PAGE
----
Remember marketing before social media, Google algorithm updates, personalization and localization? It’s hard to believe that there used to be a time when life was so simple.
All marketing channels were silos, and each – SEO, PR and “traditional” marketing – had its own specific function.
All you needed to do was submit your site to website directories to be found in search.
Meta tag and meta description keyword stuffing ran rampant. As simple an act as adding target keywords to the code of your website could help you easily rank well for search terms important to your business. Surely no one would manipulate this practice.
My absolute favorite tactic of the “SEO old days” is irrelevant exact match anchor text links. You’ve seen it before … links sprinkled on a website (often buried in the footer) that have absolutely nothing to with the actual content of the site.
In PR, we practiced a lot of similarly short-sighted tactics, ranging from blanket press releases to cold calling potential media outlets.
“Submit your article to hundreds of directories for $2!” Spreading content this way used to work. It was quick and easy, and quality was the least of anyone’s concerns. If you could get your website to rank well for doing 20 minutes worth of work, why wouldn’t you?
Then it all changed
Where did all of those before-times tactics leave us? Sitting pretty – for a while, at least.
It was easy to rank for search terms that were most important to a business, and rankings were all we needed to explain to clients: They typed their business name into a search engine, and if they came up #1, our job was done.
It’s hard to know exactly when everything changed, but the infamous case of JC Penney is probably a good place to start.
Soon after came the Google animals: Panda, Penguin, Hummingbird. Higher quality content, relevant links and better on-site experience became the new name of the game.
Localization and personalization stepped it up even further. These days, the old practices can no longer manipulate SERPs, and rankings are virtually meaningless.
What marketing looks like today
We now live in a new world: one that is being driven by people and not computers.
Who you know, where you are, and who has the most authority on what you’re searching are the new factors in search.
With most users now logged into Google at all times, an enriched search experience connects us with friends, acquaintances and trusted authorities on whatever we’re looking for.
Where does this leave us as marketers? We can now focus on building solid relationships with our customers, supporters, influencers and more.
Whether we are building links, acquiring mentions, building our community, we must be building and nurturing relationships along the way. Relationships are the key to everything we do.
Do we still have marketing silos? In some ways, yes. But those silos are now more intertwined than they ever were. Let’s take a look at what each contains…
- Building links (aka mentions) and relationships with site owners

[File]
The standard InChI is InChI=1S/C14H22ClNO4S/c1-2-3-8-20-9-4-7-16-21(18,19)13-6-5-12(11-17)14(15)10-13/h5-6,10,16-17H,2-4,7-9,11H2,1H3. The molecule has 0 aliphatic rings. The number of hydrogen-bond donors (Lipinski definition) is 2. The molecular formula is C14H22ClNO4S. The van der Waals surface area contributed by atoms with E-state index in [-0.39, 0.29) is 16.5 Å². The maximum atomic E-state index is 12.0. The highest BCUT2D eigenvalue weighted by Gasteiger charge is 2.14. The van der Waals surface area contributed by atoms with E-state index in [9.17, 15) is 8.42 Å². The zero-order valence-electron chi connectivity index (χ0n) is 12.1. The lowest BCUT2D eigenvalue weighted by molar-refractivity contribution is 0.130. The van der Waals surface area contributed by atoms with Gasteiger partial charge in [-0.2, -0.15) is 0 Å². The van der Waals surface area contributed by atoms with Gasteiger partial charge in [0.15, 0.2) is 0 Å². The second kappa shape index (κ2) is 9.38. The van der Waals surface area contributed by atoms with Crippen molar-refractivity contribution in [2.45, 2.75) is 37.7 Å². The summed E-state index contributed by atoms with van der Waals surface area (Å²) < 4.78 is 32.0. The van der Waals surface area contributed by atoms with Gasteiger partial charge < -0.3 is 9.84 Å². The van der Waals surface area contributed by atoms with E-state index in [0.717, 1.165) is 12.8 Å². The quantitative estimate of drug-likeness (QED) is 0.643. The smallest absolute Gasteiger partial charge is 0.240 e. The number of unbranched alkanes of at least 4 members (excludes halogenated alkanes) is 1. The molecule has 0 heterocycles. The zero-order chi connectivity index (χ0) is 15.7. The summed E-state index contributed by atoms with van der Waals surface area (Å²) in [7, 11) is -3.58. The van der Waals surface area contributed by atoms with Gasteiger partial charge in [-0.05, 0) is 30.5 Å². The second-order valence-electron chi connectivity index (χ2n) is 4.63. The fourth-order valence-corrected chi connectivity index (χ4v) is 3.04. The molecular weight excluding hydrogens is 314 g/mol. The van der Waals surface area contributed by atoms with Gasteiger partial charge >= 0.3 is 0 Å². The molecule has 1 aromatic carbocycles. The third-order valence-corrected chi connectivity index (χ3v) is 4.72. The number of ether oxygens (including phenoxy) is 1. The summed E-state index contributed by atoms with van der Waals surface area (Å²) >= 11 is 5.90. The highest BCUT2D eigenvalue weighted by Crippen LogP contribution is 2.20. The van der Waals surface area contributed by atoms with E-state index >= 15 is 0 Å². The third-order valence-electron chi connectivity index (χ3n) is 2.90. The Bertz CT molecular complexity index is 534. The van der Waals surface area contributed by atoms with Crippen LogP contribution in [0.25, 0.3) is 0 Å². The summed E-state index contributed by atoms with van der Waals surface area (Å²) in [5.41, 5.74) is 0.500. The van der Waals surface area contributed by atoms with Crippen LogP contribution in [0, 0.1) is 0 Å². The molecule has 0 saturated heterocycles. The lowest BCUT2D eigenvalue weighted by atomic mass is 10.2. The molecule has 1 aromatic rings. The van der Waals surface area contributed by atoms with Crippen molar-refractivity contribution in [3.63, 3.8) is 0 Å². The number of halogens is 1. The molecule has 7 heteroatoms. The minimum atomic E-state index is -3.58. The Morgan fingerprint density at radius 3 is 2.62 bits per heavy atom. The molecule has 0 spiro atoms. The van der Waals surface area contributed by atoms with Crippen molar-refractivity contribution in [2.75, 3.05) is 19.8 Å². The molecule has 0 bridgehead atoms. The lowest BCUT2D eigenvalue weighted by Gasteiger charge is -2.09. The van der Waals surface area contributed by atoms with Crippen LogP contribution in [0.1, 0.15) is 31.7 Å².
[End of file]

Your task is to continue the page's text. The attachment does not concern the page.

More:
- Creating content
- Schema/technical markup and understanding
- Creating content
- Acquiring mentions
- Building and nurturing relationships
Notice any similarities? Just like the rug in the Dude’s room, verticals are now really tied together.
Relationships are the difference
There are two questions that we must always keep at the forefront of our minds and answer in our new marketing world:
- Are you a trusted person?
- Is your story relevant?
Earning trust is important, but if you are passionate about what you do and tell your story well, trust will follow naturally.
How does one earn trust and relevance? Here are a few ways:
Setting up Google Authorship is an easy way to start earning trust online. If someone performs a search and included in their results is a photo of the content’s author, that’s powerful. We all crave human connection, so if I can see the image of the author before I even click on the result, I already start to feel a connection with that person. Real human = trustworthy.
Relevancy also plays a huge part in this. Be where your audience is. Pay attention to the conversation on social media. Answer every question your audience has, even the ones they don’t know they have.
Becoming a thought leader is also a wonderful way to gain trust and become an authority on the things you’re passionate about. Write an e-book. Host a webinar. Create a ton of content. Do case studies. All of these things help you gain trust and be seen as an authority in the eyes of a search engine and a user.
A perfect example of this is Marcus Sheridan, owner of River Pools and Spas. If you’ve never seen Marcus speak before, he’s worth the watch. Marcus realized that to sell pools during the recession, he needed to know and share everything there was to know about swimming pools.
So he created content that answered people’s every question about swimming pools. Sales skyrocketed – all because Marcus wrote about what he knew inside and out, and became the thought leader on swimming pools online.
And through all of this, be authentic. You’re an authority on the things you love – let that shine though.
The new marketing cycle
Talking about what you love, building trust, participating in relevant conversations, truly owning your space and becoming a thought leader, while building and nurturing relationships will reap you rewards for many years to come.
- Because you’re a trusted authority, your content is discovered.
- Because your content is useful, someone shares it.
- Because they share it, you build a relationship with them.
- Because you build a relationship, they become a lifelong customer and supporter.
- Because they support you, word spreads.
- Because word spreads, the cycle begins again and again and again.
So tell your own story. Tell it well. People will share. Relationships will be built. Your product will be found.